Today, finding a kiseru exhibiting the quality of the one depicted here is a rare feat; finding a skilled Japanese artisan to duplicate this finery is a yet more rare feat. On close inspection, the viewer should be able to appreciate the delicate, precision craftsmanship of chiseling, engraving, encrustation, surfacing, and applying accents and adornment to these utensils of smoke by skilled artisans long ago. One can read in various sources that the kiseru is an opium pipe; nothing could be further from the truth! It was always a pipe for tobacco.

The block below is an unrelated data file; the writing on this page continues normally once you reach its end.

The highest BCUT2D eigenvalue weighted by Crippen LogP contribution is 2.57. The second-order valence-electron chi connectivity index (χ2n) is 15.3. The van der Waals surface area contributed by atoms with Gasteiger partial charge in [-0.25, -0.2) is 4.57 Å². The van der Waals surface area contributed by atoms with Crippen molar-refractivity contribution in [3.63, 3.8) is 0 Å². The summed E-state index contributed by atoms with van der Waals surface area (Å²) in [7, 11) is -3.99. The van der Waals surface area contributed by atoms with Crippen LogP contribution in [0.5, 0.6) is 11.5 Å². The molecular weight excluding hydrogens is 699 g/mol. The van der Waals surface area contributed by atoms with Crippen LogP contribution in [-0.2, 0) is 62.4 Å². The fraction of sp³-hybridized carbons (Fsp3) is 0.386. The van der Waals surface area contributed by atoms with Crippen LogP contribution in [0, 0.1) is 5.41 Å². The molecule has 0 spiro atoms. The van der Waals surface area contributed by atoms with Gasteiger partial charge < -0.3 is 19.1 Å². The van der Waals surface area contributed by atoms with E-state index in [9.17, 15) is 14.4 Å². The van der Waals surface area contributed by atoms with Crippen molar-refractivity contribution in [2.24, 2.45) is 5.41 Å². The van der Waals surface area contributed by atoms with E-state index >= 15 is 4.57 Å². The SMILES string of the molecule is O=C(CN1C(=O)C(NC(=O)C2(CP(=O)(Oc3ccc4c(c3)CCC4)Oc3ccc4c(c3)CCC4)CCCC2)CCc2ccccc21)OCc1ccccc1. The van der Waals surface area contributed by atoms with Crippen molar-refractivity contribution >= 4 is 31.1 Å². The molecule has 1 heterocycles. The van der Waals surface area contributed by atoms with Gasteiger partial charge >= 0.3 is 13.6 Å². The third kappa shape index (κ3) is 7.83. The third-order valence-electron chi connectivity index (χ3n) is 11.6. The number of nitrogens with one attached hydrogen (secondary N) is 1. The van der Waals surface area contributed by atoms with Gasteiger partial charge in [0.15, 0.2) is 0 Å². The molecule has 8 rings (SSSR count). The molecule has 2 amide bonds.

From the James Lee Dick collection. Kiseru pipes are an Asian variation on the smoking pipe that has been around since the sixteenth century. The small bowl size can be deceiving in that a small ball of fine-grained tobacco can last a long time in these small bowls. The substantial amount of decoration on this pipe indicates that it was originally owned by somebody within the social elite of Japanese society.
(Courtesy of the Colorado Springs, Colorado, Pioneers Museum)